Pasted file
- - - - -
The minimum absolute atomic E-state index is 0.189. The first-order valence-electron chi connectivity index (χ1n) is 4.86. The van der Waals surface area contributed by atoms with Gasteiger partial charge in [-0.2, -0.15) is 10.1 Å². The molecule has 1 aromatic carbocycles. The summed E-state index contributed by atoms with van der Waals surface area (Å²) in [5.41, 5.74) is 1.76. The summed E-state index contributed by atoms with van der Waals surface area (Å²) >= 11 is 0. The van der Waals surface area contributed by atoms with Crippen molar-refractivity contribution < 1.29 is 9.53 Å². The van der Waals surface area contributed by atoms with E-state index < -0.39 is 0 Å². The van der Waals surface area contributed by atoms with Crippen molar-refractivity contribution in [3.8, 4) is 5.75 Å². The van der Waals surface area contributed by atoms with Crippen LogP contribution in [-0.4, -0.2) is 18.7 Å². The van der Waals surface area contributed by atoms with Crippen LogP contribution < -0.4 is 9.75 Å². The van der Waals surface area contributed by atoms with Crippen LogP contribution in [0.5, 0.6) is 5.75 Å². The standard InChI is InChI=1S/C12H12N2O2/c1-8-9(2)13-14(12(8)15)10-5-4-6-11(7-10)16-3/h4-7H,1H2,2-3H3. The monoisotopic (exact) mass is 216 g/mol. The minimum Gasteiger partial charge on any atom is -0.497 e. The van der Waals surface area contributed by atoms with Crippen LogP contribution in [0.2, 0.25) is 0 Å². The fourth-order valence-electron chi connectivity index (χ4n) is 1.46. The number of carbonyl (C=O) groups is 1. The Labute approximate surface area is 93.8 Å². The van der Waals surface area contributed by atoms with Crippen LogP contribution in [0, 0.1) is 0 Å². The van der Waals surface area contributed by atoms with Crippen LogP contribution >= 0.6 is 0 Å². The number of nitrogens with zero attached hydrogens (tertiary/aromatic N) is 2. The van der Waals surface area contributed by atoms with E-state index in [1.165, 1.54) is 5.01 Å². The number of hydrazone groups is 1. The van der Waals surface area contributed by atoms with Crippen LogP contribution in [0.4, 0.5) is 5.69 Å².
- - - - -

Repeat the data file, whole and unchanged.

The minimum absolute atomic E-state index is 0.189. The first-order valence-electron chi connectivity index (χ1n) is 4.86. The van der Waals surface area contributed by atoms with Gasteiger partial charge in [-0.2, -0.15) is 10.1 Å². The molecule has 1 aromatic carbocycles. The summed E-state index contributed by atoms with van der Waals surface area (Å²) in [5.41, 5.74) is 1.76. The summed E-state index contributed by atoms with van der Waals surface area (Å²) >= 11 is 0. The van der Waals surface area contributed by atoms with Crippen molar-refractivity contribution < 1.29 is 9.53 Å². The van der Waals surface area contributed by atoms with E-state index < -0.39 is 0 Å². The van der Waals surface area contributed by atoms with Crippen molar-refractivity contribution in [3.8, 4) is 5.75 Å². The van der Waals surface area contributed by atoms with Crippen LogP contribution in [-0.4, -0.2) is 18.7 Å². The van der Waals surface area contributed by atoms with Crippen LogP contribution < -0.4 is 9.75 Å². The van der Waals surface area contributed by atoms with Crippen LogP contribution in [0.5, 0.6) is 5.75 Å². The standard InChI is InChI=1S/C12H12N2O2/c1-8-9(2)13-14(12(8)15)10-5-4-6-11(7-10)16-3/h4-7H,1H2,2-3H3. The monoisotopic (exact) mass is 216 g/mol. The minimum Gasteiger partial charge on any atom is -0.497 e. The van der Waals surface area contributed by atoms with Crippen LogP contribution in [0.2, 0.25) is 0 Å². The fourth-order valence-electron chi connectivity index (χ4n) is 1.46. The number of carbonyl (C=O) groups is 1. The Labute approximate surface area is 93.8 Å². The van der Waals surface area contributed by atoms with Crippen LogP contribution in [0, 0.1) is 0 Å². The van der Waals surface area contributed by atoms with Crippen LogP contribution >= 0.6 is 0 Å². The number of nitrogens with zero attached hydrogens (tertiary/aromatic N) is 2. The van der Waals surface area contributed by atoms with E-state index in [1.165, 1.54) is 5.01 Å². The number of hydrazone groups is 1. The van der Waals surface area contributed by atoms with Crippen LogP contribution in [0.4, 0.5) is 5.69 Å².